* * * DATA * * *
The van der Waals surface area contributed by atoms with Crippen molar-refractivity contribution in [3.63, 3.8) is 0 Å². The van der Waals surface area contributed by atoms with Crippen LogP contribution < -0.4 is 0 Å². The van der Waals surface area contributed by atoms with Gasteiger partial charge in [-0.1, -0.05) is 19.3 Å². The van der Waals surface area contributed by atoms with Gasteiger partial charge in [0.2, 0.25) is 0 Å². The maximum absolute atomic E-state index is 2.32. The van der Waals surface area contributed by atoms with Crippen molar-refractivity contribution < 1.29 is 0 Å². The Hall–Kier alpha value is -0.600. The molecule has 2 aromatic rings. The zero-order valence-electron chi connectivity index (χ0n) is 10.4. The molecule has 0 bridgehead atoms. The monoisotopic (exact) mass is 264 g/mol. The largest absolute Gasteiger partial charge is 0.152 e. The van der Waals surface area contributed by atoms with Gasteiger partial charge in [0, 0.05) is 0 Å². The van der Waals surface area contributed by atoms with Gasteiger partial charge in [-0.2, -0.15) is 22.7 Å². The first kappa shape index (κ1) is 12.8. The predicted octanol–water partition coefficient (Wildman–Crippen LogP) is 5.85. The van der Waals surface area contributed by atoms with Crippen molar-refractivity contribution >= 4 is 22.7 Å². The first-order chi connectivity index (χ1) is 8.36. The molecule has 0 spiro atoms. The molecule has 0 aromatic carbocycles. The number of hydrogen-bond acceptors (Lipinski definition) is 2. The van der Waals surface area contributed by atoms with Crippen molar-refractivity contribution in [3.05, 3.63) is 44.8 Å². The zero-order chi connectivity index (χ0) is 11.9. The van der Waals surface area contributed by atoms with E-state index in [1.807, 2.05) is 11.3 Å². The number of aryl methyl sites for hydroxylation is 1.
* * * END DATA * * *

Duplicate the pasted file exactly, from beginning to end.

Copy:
The van der Waals surface area contributed by atoms with Crippen molar-refractivity contribution in [3.63, 3.8) is 0 Å². The van der Waals surface area contributed by atoms with Crippen LogP contribution < -0.4 is 0 Å². The van der Waals surface area contributed by atoms with Gasteiger partial charge in [-0.1, -0.05) is 19.3 Å². The van der Waals surface area contributed by atoms with Gasteiger partial charge in [0.2, 0.25) is 0 Å². The maximum absolute atomic E-state index is 2.32. The van der Waals surface area contributed by atoms with Crippen molar-refractivity contribution < 1.29 is 0 Å². The Hall–Kier alpha value is -0.600. The molecule has 2 aromatic rings. The zero-order valence-electron chi connectivity index (χ0n) is 10.4. The molecule has 0 bridgehead atoms. The monoisotopic (exact) mass is 264 g/mol. The largest absolute Gasteiger partial charge is 0.152 e. The van der Waals surface area contributed by atoms with Gasteiger partial charge in [0, 0.05) is 0 Å². The van der Waals surface area contributed by atoms with Gasteiger partial charge in [-0.2, -0.15) is 22.7 Å². The first kappa shape index (κ1) is 12.8. The predicted octanol–water partition coefficient (Wildman–Crippen LogP) is 5.85. The van der Waals surface area contributed by atoms with Crippen molar-refractivity contribution >= 4 is 22.7 Å². The first-order chi connectivity index (χ1) is 8.36. The molecule has 0 spiro atoms. The molecule has 0 aromatic carbocycles. The number of hydrogen-bond acceptors (Lipinski definition) is 2. The van der Waals surface area contributed by atoms with Crippen molar-refractivity contribution in [3.05, 3.63) is 44.8 Å². The zero-order chi connectivity index (χ0) is 11.9. The van der Waals surface area contributed by atoms with E-state index in [1.807, 2.05) is 11.3 Å². The number of aryl methyl sites for hydroxylation is 1.